7 Things You Need To Know About 'Assault Rifles'

In response to the terrorist attack in Orlando, FL, the leftist media is up in arms about assault rifles, without clearly understanding what they are. Here are seven things you need to know about "assault rifles."

1. The criteria for defining an assault rifle rely on three features.

These features, as defined by IJ Review's Joe Perticone, are:

  • Being able to switch between semiautomatic and automatic settings.
  • Firing an intermediate cartridge, which isn't as powerful as a full power battle rifle cartridge but carries more force than typical pistol cartridges.
  • Featuring a detachable magazine.

If any one of those criteria isn't met, then it's not an assault rifle. With that in mind...

2. The Orlando terrorist did not use an assault rifle.

It's been widely misreported that the terrorist used an AR-15, which isn't an assault rifle, anyway. According to WBRL, the terrorist used a Sig Sauer MCX. As RedState blogger streiff explains:

Now this Sig is every bit as dangerous as an AR-15. It is sold in a semi-auto version to sportsmen and in full automatic by assorted special operations forces worldwide. The point is that it is not and AR-15 and no one, other than the media, ever claimed it was an AR-15. In fact, there is no humanly possible way it could be mistaken for an AR-15. This is not a mistake. This is a narrative. It is designed to build a consensus that the AR-15 is uniquely dangerous and contrive to outlaw it. Once that is accomplished the cry will be raised to outlaw similar weapons.

Because the Sig is sold as a semi-automatic weapon to those who are not in special operations forces, it is simply inaccurate to say the terrorist used an assault rifle.

3. Rep. Alan Grayson (D-FL) thinks that an AR-15 can shoot 700 rounds a minute. This is incredibly false.

In an appearance on CNN's OutFront, Grayson told anchor Erin Burnett, "If he was not able to buy a weapon that shoots off 700 rounds in a minute, a lot of those people would still be alive. If somebody like him had nothing worse to deal with than a Glock pistol…he might have killed three or four people and not 50. It’s way too easy to kill people in America today and we have to think long and hard about what to do about that."

Burnett, being a leftist journalist who is clueless about guns, blithely responded, "You're right about that."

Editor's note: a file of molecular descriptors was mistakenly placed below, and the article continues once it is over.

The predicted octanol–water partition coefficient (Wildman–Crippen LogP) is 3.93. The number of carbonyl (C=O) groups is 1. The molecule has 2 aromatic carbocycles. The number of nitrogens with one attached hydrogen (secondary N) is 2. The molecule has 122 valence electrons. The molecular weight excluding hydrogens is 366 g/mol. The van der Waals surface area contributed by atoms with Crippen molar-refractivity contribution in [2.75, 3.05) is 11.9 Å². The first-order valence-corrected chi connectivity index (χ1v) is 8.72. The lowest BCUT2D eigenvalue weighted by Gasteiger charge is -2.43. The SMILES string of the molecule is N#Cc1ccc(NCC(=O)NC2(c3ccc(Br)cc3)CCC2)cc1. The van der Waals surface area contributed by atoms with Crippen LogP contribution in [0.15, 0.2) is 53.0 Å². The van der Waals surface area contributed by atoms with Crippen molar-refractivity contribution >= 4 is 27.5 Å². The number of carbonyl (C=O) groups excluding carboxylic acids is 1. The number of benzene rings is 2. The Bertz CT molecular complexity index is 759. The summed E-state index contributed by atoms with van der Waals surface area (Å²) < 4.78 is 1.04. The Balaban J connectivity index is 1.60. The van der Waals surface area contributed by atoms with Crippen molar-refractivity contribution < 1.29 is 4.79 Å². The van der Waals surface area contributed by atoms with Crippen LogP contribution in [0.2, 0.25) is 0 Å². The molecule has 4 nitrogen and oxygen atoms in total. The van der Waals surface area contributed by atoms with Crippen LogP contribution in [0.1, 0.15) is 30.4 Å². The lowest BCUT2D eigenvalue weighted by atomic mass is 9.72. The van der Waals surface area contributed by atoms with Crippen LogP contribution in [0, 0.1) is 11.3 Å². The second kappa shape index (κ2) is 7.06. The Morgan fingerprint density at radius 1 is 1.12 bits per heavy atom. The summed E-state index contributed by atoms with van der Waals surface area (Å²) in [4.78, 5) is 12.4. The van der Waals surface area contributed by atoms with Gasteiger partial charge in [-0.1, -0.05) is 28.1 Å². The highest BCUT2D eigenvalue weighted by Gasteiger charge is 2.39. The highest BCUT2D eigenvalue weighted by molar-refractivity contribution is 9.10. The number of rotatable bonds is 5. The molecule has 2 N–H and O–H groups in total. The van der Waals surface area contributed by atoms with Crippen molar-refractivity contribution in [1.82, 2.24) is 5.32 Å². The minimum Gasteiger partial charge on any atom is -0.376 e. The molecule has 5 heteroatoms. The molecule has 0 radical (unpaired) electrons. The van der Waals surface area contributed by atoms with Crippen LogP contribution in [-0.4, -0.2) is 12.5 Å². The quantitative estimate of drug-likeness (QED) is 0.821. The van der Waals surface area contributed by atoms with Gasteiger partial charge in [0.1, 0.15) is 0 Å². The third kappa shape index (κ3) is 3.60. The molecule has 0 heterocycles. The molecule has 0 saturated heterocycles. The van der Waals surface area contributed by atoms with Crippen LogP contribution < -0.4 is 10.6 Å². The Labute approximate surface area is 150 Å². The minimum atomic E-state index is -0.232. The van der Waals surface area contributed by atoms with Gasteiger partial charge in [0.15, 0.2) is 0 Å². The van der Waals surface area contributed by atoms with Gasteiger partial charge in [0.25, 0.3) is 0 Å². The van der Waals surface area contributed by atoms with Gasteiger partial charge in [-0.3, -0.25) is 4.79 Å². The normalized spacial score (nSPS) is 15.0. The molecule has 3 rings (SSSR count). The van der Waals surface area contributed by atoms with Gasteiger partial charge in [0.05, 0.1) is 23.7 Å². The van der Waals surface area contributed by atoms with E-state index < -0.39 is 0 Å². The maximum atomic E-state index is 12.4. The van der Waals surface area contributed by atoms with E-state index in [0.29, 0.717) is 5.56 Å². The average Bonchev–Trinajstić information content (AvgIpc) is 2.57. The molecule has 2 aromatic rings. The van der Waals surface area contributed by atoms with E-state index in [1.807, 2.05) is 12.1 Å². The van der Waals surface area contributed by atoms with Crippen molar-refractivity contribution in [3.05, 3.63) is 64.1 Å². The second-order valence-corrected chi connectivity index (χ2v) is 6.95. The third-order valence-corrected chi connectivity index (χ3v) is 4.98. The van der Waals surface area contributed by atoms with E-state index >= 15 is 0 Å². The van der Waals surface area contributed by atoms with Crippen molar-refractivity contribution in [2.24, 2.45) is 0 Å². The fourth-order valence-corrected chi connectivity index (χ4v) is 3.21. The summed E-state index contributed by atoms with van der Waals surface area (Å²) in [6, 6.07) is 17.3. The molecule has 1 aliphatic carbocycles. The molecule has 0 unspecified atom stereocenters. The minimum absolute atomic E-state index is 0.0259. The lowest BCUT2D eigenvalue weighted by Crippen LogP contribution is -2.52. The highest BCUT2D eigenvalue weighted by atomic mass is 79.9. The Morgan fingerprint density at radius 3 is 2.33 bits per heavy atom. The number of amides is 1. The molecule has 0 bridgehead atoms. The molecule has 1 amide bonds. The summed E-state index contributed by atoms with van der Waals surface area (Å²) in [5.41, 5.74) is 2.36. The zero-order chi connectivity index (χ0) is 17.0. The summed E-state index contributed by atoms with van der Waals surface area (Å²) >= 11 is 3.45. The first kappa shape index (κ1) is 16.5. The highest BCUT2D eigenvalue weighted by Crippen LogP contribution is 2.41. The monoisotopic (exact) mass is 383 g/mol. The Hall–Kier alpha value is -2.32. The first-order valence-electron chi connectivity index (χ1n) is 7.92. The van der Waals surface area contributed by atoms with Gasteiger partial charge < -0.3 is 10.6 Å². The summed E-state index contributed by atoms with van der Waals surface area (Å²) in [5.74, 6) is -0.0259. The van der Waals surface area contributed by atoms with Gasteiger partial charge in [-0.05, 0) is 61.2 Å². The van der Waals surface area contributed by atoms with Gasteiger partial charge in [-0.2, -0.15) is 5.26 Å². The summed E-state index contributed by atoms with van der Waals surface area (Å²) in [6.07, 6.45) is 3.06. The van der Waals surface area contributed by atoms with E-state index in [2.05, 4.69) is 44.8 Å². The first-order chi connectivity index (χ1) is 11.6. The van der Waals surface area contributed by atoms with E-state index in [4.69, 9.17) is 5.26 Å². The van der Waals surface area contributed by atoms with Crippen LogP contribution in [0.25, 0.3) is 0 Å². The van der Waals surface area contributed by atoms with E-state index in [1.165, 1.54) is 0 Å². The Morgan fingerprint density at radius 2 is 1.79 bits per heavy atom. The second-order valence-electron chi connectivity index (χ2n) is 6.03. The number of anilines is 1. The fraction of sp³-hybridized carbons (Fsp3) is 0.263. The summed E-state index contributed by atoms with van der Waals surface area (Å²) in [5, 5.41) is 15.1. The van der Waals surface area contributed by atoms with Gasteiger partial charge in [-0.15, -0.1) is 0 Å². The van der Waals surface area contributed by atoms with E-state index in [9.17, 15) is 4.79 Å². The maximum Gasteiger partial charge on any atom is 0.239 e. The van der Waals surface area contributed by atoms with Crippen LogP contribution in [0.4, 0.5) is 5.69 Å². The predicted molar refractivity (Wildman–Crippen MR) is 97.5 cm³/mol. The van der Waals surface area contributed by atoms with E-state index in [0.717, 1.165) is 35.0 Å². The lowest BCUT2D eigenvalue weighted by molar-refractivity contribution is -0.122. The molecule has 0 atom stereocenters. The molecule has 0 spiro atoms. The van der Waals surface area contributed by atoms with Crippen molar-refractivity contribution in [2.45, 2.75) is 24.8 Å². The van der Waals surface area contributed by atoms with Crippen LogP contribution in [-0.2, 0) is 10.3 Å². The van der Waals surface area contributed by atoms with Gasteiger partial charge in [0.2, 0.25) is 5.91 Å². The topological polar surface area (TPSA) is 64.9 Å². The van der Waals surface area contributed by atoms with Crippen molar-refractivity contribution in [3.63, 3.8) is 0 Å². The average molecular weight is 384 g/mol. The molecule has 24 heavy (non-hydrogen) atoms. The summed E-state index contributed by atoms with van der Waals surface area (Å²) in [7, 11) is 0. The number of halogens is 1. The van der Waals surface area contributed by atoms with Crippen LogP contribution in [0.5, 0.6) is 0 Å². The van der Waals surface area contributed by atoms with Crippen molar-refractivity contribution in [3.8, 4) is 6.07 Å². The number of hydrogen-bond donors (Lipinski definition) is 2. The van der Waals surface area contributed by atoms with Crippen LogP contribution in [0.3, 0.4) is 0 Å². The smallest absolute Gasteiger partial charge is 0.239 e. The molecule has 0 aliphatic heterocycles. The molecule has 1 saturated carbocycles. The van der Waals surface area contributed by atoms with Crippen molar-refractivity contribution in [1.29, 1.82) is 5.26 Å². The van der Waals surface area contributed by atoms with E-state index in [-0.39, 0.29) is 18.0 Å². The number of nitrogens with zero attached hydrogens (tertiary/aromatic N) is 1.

The Resurgent's Steve Berman writes that Grayson "doubled down on stupid" with his comments.

"That rate of fire simply can’t be achieved using an AR-15," writes Berman. "It’s mechanically impossible, given that the semi-automatic AR-15 takes longer than .08 seconds for a shooter to pull the trigger, fire, eject, load, and reset the trigger mechanism."

Berman also points out that actual machine guns typically fire 500-650 rounds a minute, further evidence that Grayson and Burnett don't understand guns at all.

4. Assault weapons bans don't work.

As Crime Research Prevention Center president John Lott wrote in The Wall Street Journal in 2013:

Ms. [Sen. Dianne] Feinstein [(D-CA)] points to two studies by criminology professors Chris Koper and Jeff Rothfor the National Institute of Justice to back up her contention that the ban reduced crime. She claims that their first study in 1997 showed that the ban decreased "total gun murders." In fact, the authors wrote: "the evidence is not strong enough for us to conclude that there was any meaningful effect (i.e., that the effect was different from zero)."

Messrs. Koper and Roth suggested that after the ban had been in effect for more years it might be possible to find a benefit. Seven years later, in 2004, they published a follow-up study for the National Institute of Justice with fellow criminologist Dan Woods that concluded, "we cannot clearly credit the ban with any of the nation's recent drop in gun violence. And, indeed, there has been no discernible reduction in the lethality and injuriousness of gun violence."

Lott continued, "In 2003, the last full year before the law expired, the U.S. murder rate was 5.7 per 100,000 people, according to the Federal Bureau of Investigation's Uniform Crime Report. By 2011, the murder rate fell to 4.7 per 100,000 people."

5. Most mass shootings aren't committed with assault weapons.

According to a study conducted by Northeastern University criminologist James Alan Fox and student Monica DeLateur, "The typical weapon used is a pistol, not an 'assault weapon' like the semi-automatic AR-15 rifle. Assault weapons were used in 24.6 percent of mass shootings, handguns in 47.9 percent."

The AR-15 is not an assault rifle since it doesn't have the selective fire capability of switching between semi-automatic and automatic, but the point is that AR-15's and other guns that media consider to be assault weapons are not the weapon of choice for mass shooters. The authors of the study concluded that short of a gun ban, no measures of gun control would effectively curb mass shootings.

It's been widely misreported that the terrorist used an AR-15, which isn't an assault rifle.

6. Despite what many think, an assault weapon can't hold larger magazine clips than hunting rifles.

According to Lott, a gun that is capable of carrying a magazine can hold any magazine, no matter how large it is.

7. Semi-automatic weapons, which the left views as "assault rifles" or "assault weapons," are a necessary self-defense tool.

As Lott wrote, "Single-shot rifles that require you to physically reload the gun may not do people a lot of good when they are facing multiple criminals or when their first shot misses or fails to stop an attacker."

In other words, semi-automatic weapons such as an AR-15 make it easier for people to defend themselves from cold-blooded murders like the Orlando terrorist.

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